The kit and procedure just described represent a simple method for implementing the concept of this invention. However, many similar strategies and devices could be used to achieve the same end. For instance, the reagents could be attached in powder form to a stiff, insoluble, plastic stick, such that all of the reagents except the dye would dissolve off of the stick when stirred in a small cup of urine, and then the test stick removed, and the color of the stick would indicate the presence or absence of vitamin c by the change in the dye-containing region of the stick. Note also that certain substances present in the urine of some individuals may interfere with the results of the test. For instance, consumption of beets will turn urine temporarily red, which will make it difficult to observe any results clearly.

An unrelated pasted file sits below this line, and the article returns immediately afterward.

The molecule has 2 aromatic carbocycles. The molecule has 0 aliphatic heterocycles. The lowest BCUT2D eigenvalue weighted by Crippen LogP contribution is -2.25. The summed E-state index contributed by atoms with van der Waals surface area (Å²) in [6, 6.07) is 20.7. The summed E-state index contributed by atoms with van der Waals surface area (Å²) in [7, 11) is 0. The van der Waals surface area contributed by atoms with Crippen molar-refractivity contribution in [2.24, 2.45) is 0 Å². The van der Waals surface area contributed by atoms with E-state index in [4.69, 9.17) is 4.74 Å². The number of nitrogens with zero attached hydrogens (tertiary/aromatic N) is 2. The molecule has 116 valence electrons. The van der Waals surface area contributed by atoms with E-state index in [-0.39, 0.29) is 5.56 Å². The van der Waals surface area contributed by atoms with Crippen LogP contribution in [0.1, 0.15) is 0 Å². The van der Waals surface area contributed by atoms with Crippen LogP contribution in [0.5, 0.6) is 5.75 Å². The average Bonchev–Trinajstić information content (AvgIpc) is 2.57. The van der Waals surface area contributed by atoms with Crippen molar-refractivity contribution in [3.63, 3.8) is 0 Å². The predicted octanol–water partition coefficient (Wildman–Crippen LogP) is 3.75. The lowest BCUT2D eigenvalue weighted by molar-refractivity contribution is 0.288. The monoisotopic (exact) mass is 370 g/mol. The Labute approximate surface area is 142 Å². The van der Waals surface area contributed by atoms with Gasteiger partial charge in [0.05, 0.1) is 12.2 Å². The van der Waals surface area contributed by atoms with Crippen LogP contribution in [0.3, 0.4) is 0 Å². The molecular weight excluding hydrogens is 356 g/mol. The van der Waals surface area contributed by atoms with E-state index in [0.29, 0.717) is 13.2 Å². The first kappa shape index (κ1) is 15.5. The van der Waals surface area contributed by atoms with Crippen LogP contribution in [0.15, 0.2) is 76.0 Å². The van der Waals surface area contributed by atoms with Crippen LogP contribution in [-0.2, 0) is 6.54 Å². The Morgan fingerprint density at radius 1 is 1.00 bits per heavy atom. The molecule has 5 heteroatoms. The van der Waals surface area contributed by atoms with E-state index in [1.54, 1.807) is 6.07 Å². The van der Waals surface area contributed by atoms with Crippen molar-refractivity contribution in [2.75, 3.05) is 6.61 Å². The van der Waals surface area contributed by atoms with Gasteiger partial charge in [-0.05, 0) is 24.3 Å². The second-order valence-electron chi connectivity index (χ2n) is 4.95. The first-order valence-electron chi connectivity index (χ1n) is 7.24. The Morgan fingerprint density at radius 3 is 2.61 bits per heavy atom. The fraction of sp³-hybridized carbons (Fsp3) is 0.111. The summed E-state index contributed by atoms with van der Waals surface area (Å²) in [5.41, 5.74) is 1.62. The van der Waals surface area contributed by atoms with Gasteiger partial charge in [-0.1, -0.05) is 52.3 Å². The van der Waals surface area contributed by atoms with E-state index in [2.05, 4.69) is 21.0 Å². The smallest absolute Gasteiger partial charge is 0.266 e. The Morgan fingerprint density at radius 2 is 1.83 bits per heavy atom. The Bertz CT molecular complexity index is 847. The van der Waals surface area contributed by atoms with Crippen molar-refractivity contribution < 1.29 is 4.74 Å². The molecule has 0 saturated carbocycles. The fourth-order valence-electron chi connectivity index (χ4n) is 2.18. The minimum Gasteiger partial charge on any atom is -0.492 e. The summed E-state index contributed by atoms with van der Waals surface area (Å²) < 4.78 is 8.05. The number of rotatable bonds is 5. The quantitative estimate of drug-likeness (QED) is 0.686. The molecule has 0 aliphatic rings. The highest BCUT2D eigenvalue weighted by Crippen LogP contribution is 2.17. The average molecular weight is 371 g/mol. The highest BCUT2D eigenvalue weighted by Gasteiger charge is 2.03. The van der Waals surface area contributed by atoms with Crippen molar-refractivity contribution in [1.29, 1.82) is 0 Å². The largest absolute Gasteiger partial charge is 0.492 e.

A person could use this method, implemented through a product as described above, as a simple indication of whether a sufficient dosage and regimen of a substance were being taken to ensure the presence of a minimum useful excess of the desired substance in the body at all times. The method could similarly be used by researchers to gather data for a variety of substances by age, weight, and other criteria, to establish a dosage which would ensure the presence of a minimum useful excess of a substance in the body. As is known for vitamin C, 60 mg daily will prevent scurvy, but much higher doses may be required to improve health, such as by preventing a variety of adult disorders not readily connected with a lack of vitamin C. By application of the method of the invention, 500 mg of vitamin C twice daily has been determined to provide a sufficient dose to have excess vitamin C excreted.